More restaurant owners turned to couponing in 2009 to eek out traffic during the recent slow periods. But if they had any doubt where to place such ads, print media is still king of this realm, according to a new Adweek Media/Harris Poll. That changes, however, if operators want to reach young to younger-middle-aged groups.
According to the survey, almost one-quarter of adult Americans (23 percent) believe that newspaper and magazine advertisements are where they can find the best bargains. Just under one in five (18 percent) believe online advertisements are most likely to help them find the best bargains. Over one in 10 each say direct mail and catalogs (12 percent) and television commercials (11 percent) are where to look while just 2 percent say radio. And, one-third of Americans (34 percent) believe the type of ad makes no difference when they are looking for the best bargain.
These are some of the findings of a new Adweek Media/Harris Poll survey of 2,136 U.S. adults surveyed online between Dec. 14 -16, 2009, by Harris Interactive.
Online ads appeal most to people under 45 and to college graduates
When looking for the best bargains, different age groups have different ideas of where to look. Those 18 – 34 are more likely to say online ads (22 percent) and television commercials (17 percent) are the best places to go while those 35 – 44 years old go online (26 percent). The older one is, the more likely they are to use newspaper and magazine advertisements, as 24 percent of those 44 – 54 and one-third of those 55 and older (33 percent) say those are media most likely to help them find the best bargain.
Among the genders, women are slightly more likely than men to favor newspaper and magazine advertisements (24 percent vs. 22 percent) and that direct mail and catalogs (14 percent vs. 11 percent) are more likely to help them find a bargain. Men, on the other hand, are more likely to say online advertisements are more likely to help them find a bargain (21 percent vs. 16 percent).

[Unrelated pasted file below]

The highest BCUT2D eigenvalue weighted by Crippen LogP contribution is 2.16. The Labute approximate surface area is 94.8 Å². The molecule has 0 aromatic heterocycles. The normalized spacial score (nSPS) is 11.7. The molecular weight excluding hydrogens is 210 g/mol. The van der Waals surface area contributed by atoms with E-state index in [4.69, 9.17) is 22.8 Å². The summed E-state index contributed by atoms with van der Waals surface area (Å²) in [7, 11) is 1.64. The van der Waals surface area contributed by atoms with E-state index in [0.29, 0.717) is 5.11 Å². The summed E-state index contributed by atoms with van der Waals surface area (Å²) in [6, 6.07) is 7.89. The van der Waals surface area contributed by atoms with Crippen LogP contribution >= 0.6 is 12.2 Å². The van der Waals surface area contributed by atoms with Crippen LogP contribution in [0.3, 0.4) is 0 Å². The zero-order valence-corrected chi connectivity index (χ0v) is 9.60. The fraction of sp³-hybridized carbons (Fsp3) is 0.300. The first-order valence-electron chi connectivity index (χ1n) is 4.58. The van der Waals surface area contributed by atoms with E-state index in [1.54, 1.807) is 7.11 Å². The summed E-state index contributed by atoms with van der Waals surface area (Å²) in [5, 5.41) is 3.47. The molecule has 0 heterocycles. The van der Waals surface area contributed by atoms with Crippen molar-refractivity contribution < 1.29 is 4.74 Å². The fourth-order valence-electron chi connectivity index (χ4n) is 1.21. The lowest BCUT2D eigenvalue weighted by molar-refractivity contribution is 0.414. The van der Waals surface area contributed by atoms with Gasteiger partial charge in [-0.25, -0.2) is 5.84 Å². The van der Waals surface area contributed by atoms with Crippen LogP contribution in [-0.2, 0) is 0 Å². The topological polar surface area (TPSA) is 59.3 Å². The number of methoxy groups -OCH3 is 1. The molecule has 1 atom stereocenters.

There is also an interesting educational difference in the media people believe can help them find the best bargains. One-quarter of those with a high school education or less (25 percent) say newspaper and magazine advertisements are more likely to help them find a bargain compared to 20 percent of those with at least a college degree. Three in 10 of those with at least a college degree (29 percent) believe online advertisements are more likely to help them find a bargain compared to 12 percent of those with a high school education or less who say the same.
Advertisers have a wide array of choices to make when placing their ads. While newspaper ads are still slightly ahead of others among all adults when it comes to bargain hunting, online is not that far behind. Indeed, online ads lead newspaper and magazine ads, as a source of information about bargains, among younger, better educated consumers, who are much more attractive to most advertisers.